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Gang Tension : At School, Survival Comes First

IN THE CROSSFIRE: L.A.'S GANG CRISIS. One of a Series

February 05, 1989|JUDY PASTERNAK | Times Staff Writer

In theory, Edwin Markham Intermediate School is neutral ground. Crips territory stretches to the east, past a low, graffiti-slashed wall and the Southern Pacific railroad tracks. Bloods claim the turf to the west. Often they parade by the school on bikes or in cars, waving red bandanas--their "rags."

From both sides, more than 1,600 children arrive for class each weekday. Sixth- through eighth-graders, and a few dozen ninth-graders in special programs, pass abruptly from the troubled neighborhoods of Watts to 24 acres of classic campus architecture.

But even at Markham, with its low-slung brick buildings and its grassy quad, the gangs cannot be left behind. At Markham, "Everybody gets confronted and everybody has to deal with it," says ninth-grader Arnold Gordon. (Like all of the current students in this article, his name has been changed.)

Any Inner-City School

This is the story of Markham's fall semester, which ended Friday--a story that could have unfolded at any number of inner-city schools in Los Angeles.

Life at Markham has been a daily campaign to preserve a bastion of civility amid the subtle tensions of gang culture, a constant game of what-might-happen-next. Teachers sermonize against gangs and try, with varying degrees of success, to get lessons across. Parents and neighbors escort 12- and 13-year-old charges to and from school. Administrators struggle to sift real dangers from imagined ones.

And students often opt for survival strategies that prevent them from taking full advantage of what school has to offer:

--Fear of Crips classmates propels Franklin Jenkins away from a physical education class and over a fence.

--Teewana Miller refuses to eat lunch--too much turmoil, too much risk--at the cafeteria. She is fueled instead by candy from the school store.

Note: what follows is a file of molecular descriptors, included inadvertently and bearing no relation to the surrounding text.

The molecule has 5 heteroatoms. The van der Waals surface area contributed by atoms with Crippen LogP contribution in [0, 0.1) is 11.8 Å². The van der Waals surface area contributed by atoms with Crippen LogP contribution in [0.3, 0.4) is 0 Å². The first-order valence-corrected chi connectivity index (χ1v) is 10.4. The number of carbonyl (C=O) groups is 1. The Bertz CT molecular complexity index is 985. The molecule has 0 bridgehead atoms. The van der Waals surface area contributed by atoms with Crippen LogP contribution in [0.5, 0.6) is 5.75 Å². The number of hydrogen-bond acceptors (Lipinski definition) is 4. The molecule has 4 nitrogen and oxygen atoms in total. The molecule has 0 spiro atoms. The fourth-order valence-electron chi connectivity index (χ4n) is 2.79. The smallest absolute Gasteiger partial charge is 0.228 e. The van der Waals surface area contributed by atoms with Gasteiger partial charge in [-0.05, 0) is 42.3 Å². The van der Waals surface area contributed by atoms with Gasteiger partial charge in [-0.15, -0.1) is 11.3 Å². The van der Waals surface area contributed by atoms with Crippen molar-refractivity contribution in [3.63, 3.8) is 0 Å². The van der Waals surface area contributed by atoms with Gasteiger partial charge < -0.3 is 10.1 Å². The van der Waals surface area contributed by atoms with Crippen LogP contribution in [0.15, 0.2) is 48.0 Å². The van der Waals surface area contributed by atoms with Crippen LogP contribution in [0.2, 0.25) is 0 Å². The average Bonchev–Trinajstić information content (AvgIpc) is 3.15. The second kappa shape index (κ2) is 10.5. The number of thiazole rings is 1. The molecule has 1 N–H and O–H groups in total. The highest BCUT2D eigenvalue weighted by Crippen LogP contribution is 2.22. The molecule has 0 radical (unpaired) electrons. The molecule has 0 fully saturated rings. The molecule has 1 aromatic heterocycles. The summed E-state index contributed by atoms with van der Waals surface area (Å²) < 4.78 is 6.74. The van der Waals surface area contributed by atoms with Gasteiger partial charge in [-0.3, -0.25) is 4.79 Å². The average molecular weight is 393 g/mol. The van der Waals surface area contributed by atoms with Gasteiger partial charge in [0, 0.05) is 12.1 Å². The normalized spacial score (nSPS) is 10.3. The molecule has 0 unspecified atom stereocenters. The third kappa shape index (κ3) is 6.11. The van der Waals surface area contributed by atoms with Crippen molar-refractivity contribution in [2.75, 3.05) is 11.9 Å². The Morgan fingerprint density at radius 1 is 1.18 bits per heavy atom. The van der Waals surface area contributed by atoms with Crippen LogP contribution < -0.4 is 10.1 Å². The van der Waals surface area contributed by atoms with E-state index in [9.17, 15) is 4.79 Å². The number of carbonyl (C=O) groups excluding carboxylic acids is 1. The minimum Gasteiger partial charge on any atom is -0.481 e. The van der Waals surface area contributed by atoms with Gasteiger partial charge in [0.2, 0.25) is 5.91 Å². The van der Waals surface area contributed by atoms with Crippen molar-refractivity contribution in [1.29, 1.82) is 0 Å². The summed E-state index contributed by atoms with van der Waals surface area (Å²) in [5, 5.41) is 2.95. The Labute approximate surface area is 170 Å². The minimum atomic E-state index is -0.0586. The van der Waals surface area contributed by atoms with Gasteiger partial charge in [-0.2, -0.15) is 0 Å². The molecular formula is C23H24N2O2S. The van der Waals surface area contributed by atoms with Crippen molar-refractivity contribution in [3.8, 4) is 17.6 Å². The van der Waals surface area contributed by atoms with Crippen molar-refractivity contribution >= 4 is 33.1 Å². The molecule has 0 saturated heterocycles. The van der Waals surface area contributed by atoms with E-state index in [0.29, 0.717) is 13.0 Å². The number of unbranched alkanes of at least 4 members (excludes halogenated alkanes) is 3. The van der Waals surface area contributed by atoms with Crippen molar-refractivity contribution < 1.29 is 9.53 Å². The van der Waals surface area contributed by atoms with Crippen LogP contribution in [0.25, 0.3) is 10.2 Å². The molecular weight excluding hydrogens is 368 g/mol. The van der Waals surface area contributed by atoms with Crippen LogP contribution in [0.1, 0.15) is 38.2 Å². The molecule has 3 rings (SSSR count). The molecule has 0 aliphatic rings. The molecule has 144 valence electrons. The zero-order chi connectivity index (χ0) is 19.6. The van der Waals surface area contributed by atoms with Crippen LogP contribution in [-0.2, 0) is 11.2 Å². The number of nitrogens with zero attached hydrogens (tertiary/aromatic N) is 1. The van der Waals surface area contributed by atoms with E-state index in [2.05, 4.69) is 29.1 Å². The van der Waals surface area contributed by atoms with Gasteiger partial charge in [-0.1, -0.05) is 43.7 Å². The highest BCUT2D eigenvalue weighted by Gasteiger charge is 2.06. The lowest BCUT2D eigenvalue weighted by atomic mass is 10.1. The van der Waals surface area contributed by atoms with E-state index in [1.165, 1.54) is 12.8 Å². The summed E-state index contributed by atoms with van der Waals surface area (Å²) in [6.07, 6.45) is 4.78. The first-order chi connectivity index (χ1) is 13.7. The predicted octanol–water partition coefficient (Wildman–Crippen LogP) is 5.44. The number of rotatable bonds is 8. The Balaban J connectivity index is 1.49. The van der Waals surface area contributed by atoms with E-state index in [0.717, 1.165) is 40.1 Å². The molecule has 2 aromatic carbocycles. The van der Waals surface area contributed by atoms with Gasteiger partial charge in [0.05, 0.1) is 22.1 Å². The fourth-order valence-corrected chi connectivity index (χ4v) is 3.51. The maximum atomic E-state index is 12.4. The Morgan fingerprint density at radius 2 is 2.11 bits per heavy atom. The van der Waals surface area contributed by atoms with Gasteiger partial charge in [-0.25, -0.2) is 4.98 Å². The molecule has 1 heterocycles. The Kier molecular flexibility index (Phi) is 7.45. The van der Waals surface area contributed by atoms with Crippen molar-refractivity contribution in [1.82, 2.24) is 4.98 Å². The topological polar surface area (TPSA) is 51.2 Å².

--Eighth-grader Alfred Hill says, "I get fails that I don't deserve," because he cannot concentrate in class. "Instead I think: Are they going to jump me after school?"

--Dwayne McDaniel brings a screwdriver to class because a couple of students asked him if he was a Blood. "I have to defend myself," he says.

Adolescent years are difficult for any child, but at Markham, the usual confusions are compounded. For most Markham students, who attended elementary school in their own neighborhoods, intermediate school is their first sustained exposure to children from other gangs' turf. At an age when many youngsters are making decisions about their relationship to the neighborhood gang, also known as a "set," there is suddenly a reason to join: a need for protection.

"Gangbangers" make up a significant minority--10% by the administration's estimate; students put the figure closer to 30%. A typical Markham student would not belong to a gang but would certainly know and even be friendly with a classmate who does. Such relationships can be hazardous.

In class, gangbangers whisper greetings ("Hey, Cuz" among the Crips or "Hey, Blood" among the Bloods). They hiss insults to rivals. They "throw signs"--bending fingers to form "C," for Crip, or "CK," for Crip Killer, "B" for Blood, or "BK" for Blood Killer. Between classes, they threaten those in clothes that feature enemy gang colors, or those who simply live in enemy gang neighborhoods. They stare and shove and step on shoes.

Campus Police

The containment effort is omnipresent. Security aides clutch walkie-talkies; two school policemen carry .38-caliber revolvers and Mace. At the eighth-grade welcoming assembly, an assistant principal offers this advice: "It is insane to run over whenever there's some fight going on. . . . This is not a Saturday morning cartoon. . . . Are you aware that most of the people killed have not been in gangs, they have been innocent bystanders?"

The principal, Hal Kimbell Jr., devotes a lot of time to gang control. Before and after school, he drives the streets near the campus and urges others in the community to do the same. Operation Safe Corridors, he calls it. He works out schemes to catch intruders and puzzles over the dress code.

"If we didn't have to worry about this and could concentrate on education, think how much we could do," Kimbell says.

But he does have to worry. Most tough-talking kids merely hope to gain a gang's acceptance; in general, they are too young to be gang leaders. But they still can be dangerous at school. Kimbell and his security staff wonder what the diminutive "gangsters" might do to impress the older Crips loitering on the tracks, the hard-core Bloods hanging out across the street. And they worry whether older boys will decide to avenge slights against their younger brothers, cousins and hangers-on inside the school fence.

Innocent Victim

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